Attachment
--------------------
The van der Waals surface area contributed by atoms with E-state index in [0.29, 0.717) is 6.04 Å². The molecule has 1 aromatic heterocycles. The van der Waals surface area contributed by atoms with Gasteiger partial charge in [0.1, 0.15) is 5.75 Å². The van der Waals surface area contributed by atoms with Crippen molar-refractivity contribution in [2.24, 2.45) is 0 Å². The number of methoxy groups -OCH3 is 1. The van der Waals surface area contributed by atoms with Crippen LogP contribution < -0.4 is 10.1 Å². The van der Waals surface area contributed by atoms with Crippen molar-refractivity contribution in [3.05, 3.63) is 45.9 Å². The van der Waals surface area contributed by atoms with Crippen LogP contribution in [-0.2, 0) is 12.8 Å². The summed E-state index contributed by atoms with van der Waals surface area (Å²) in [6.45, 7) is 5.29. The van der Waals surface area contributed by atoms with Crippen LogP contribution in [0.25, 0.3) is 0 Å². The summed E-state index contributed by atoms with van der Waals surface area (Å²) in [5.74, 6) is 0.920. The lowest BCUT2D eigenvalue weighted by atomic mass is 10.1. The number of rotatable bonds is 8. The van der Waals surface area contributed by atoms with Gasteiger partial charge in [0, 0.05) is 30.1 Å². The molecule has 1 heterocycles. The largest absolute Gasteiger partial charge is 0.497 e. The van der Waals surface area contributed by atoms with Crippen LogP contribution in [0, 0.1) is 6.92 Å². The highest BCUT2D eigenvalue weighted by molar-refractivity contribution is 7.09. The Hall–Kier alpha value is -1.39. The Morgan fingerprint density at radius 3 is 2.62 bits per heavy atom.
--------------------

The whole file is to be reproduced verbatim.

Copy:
The van der Waals surface area contributed by atoms with E-state index in [0.29, 0.717) is 6.04 Å². The molecule has 1 aromatic heterocycles. The van der Waals surface area contributed by atoms with Gasteiger partial charge in [0.1, 0.15) is 5.75 Å². The van der Waals surface area contributed by atoms with Crippen molar-refractivity contribution in [2.24, 2.45) is 0 Å². The number of methoxy groups -OCH3 is 1. The van der Waals surface area contributed by atoms with Crippen LogP contribution < -0.4 is 10.1 Å². The van der Waals surface area contributed by atoms with Crippen molar-refractivity contribution in [3.05, 3.63) is 45.9 Å². The van der Waals surface area contributed by atoms with Crippen LogP contribution in [-0.2, 0) is 12.8 Å². The summed E-state index contributed by atoms with van der Waals surface area (Å²) in [6.45, 7) is 5.29. The van der Waals surface area contributed by atoms with Crippen LogP contribution in [0.25, 0.3) is 0 Å². The summed E-state index contributed by atoms with van der Waals surface area (Å²) in [5.74, 6) is 0.920. The lowest BCUT2D eigenvalue weighted by atomic mass is 10.1. The number of rotatable bonds is 8. The van der Waals surface area contributed by atoms with Gasteiger partial charge in [0, 0.05) is 30.1 Å². The molecule has 1 heterocycles. The largest absolute Gasteiger partial charge is 0.497 e. The van der Waals surface area contributed by atoms with Crippen LogP contribution in [0, 0.1) is 6.92 Å². The highest BCUT2D eigenvalue weighted by molar-refractivity contribution is 7.09. The Hall–Kier alpha value is -1.39. The Morgan fingerprint density at radius 3 is 2.62 bits per heavy atom.